A PASSION FOR RESTORATION
As a Restorer, I feel honoured and privileged to be able to spend time lovingly working on the many beautiful objects that Onsite Gallery sources from around the world. I started out studying Fine Art, qualifying as a Textile Designer. I then moved into Styling which, after many years, evolved into restoration. Joining the Onsite Gallery team many years ago has allowed me to explore these creative skills in wonderful ways.
The way I approach my work is not at all academic in nature, in fact it’s very intuitive and has much to do with creating a connection with an object before I begin working on it. This is not work to me, it’s a passion. When a new piece arrives in the workshop, I often intuitively sense what lies waiting to be revealed of its innate beauty and patiently allow the piece to speak to me.
This can be a painstaking process, requiring many hours of observing, using my physical senses of sight and touch to understand what the object requires from me. If it doesn’t speak to me, I will leave it for a while as the process of restoration needs to feel special. Once I understand what I need to do to bring an item back to life, only then may I begin to form a restoration plan in my mind.
Due to age and neglect, the original beauty and detail of an object may be hidden under decades of grime, wear and tear. Often all I can do initially is begin carefully cleaning, until that “special” feeling connection emerges. Once I develop that kind of deep affinity with an object, I can begin revealing its original form and appearance. As I repeatedly run my hands up and down the lines, frames and surfaces (particularly when working with wood) bit-by-bit the partial story that I sensed when I started, reveals a more complete story through the stages of restoration.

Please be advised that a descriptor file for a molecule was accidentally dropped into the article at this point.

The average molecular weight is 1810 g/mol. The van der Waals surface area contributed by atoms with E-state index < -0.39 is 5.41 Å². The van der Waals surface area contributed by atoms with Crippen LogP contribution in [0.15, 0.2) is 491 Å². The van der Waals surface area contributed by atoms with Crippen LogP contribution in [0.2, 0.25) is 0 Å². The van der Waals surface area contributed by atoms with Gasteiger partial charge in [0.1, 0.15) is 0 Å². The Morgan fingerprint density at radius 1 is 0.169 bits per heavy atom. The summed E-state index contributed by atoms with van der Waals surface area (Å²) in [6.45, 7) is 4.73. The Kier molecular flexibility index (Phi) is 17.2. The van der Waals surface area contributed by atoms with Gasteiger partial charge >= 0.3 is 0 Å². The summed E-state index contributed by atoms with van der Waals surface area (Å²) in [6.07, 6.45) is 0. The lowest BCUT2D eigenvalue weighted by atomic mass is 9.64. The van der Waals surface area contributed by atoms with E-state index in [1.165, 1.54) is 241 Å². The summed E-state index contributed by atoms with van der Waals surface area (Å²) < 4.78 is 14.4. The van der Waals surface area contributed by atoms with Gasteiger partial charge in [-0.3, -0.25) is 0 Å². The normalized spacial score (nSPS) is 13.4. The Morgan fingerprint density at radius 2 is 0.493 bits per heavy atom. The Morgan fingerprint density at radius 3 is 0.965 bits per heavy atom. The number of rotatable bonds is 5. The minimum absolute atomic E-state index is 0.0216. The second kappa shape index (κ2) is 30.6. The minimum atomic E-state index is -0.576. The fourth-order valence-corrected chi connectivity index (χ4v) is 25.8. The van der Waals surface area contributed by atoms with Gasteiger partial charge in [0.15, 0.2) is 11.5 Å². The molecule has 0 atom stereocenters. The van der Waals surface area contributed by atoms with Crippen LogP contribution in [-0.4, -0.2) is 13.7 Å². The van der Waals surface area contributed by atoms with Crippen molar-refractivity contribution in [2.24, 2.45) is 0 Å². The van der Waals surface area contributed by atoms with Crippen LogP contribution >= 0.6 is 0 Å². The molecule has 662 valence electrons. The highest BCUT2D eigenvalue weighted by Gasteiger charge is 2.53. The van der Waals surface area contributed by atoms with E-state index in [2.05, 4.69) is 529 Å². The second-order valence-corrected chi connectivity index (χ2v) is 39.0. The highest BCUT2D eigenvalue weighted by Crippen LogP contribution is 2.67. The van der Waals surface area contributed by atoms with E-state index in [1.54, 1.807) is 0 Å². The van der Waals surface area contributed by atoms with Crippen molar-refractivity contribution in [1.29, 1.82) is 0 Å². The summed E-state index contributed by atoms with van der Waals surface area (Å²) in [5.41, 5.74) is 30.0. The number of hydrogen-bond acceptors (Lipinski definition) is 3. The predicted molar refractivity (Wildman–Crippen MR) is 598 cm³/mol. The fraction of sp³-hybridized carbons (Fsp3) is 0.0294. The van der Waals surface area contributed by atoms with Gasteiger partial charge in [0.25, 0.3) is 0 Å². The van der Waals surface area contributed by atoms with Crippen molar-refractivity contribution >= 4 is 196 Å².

It can be particularly exciting when restoring leather armchairs & Chesterfields, to discover little treasures that belonged to the owner of the chair, that had slipped out of site below the seating. I have discovered many magical items like little lead/tin soldiers and School Reports from long long ago; a French news clipping dated 1956 about the village where the piece originated; pretty hairclips, many dainty embroidery scissors and even old coins. All these long lost items may help with dating a piece.
In an ideal world, I would have weeks to uncover the true character of the beautiful objects I restore. They are often so very special either because of their background, origin, the age/era of manufacture, intricate details included by master craftsmen, or when they are the product of a well-known designer from the 1960’s or 70’s; objects don’t need to be 300 years old to feel special.
The Onsite Restoration team feels honoured to have the opportunity to do this work and we give each object as much dedicated, professional attention and appreciation as possible before the pieces are moved to the Gallery upstairs. Our desire is that the end result looks and feels harmonious and authentic.
Author: Philien Webster
Onsite Gallery, Cape Town
These photos tell a visual story of the intricate restoration project completed recently on a beautiful Chinese Table that Onsite acquired in the UK…
This was the terrible condition of the Chinese Table when we acquired it:
After many many hours of lovingly working to restore the table, this was the result: